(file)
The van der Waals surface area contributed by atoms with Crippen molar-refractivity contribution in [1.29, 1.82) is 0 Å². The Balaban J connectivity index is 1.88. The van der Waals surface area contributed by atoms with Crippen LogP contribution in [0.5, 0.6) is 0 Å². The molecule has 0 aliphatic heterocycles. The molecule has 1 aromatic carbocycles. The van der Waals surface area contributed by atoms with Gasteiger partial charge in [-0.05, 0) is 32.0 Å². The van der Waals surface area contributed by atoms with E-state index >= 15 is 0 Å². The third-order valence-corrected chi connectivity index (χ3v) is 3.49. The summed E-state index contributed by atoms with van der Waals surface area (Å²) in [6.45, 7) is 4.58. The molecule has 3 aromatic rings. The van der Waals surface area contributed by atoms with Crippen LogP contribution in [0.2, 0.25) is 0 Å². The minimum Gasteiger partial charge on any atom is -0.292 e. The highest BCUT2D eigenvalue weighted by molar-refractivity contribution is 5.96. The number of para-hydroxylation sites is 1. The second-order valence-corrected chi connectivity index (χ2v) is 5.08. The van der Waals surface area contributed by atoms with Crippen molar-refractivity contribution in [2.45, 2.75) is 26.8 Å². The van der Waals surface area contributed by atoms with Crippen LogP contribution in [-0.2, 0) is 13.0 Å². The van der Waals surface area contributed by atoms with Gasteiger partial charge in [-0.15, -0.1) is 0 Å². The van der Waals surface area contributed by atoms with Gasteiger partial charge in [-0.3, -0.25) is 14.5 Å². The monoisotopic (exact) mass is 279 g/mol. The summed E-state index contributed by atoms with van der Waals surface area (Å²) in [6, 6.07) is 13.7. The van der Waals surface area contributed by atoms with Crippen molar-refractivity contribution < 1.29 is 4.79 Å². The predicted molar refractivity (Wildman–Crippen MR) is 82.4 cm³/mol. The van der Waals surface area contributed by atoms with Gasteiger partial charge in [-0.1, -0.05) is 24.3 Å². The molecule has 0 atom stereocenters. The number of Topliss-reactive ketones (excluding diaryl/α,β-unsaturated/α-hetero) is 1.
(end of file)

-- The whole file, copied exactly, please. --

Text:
The van der Waals surface area contributed by atoms with Crippen molar-refractivity contribution in [1.29, 1.82) is 0 Å². The Balaban J connectivity index is 1.88. The van der Waals surface area contributed by atoms with Crippen LogP contribution in [0.5, 0.6) is 0 Å². The molecule has 0 aliphatic heterocycles. The molecule has 1 aromatic carbocycles. The van der Waals surface area contributed by atoms with Gasteiger partial charge in [-0.05, 0) is 32.0 Å². The van der Waals surface area contributed by atoms with E-state index >= 15 is 0 Å². The third-order valence-corrected chi connectivity index (χ3v) is 3.49. The summed E-state index contributed by atoms with van der Waals surface area (Å²) in [6.45, 7) is 4.58. The molecule has 3 aromatic rings. The van der Waals surface area contributed by atoms with Crippen LogP contribution in [0.2, 0.25) is 0 Å². The minimum Gasteiger partial charge on any atom is -0.292 e. The highest BCUT2D eigenvalue weighted by molar-refractivity contribution is 5.96. The number of para-hydroxylation sites is 1. The second-order valence-corrected chi connectivity index (χ2v) is 5.08. The van der Waals surface area contributed by atoms with Crippen molar-refractivity contribution in [2.45, 2.75) is 26.8 Å². The van der Waals surface area contributed by atoms with Crippen LogP contribution in [-0.2, 0) is 13.0 Å². The van der Waals surface area contributed by atoms with Gasteiger partial charge in [-0.15, -0.1) is 0 Å². The van der Waals surface area contributed by atoms with Gasteiger partial charge in [-0.3, -0.25) is 14.5 Å². The monoisotopic (exact) mass is 279 g/mol. The summed E-state index contributed by atoms with van der Waals surface area (Å²) in [6, 6.07) is 13.7. The van der Waals surface area contributed by atoms with Crippen molar-refractivity contribution < 1.29 is 4.79 Å². The predicted molar refractivity (Wildman–Crippen MR) is 82.4 cm³/mol. The van der Waals surface area contributed by atoms with Gasteiger partial charge in [-0.1, -0.05) is 24.3 Å². The molecule has 0 atom stereocenters. The number of Topliss-reactive ketones (excluding diaryl/α,β-unsaturated/α-hetero) is 1.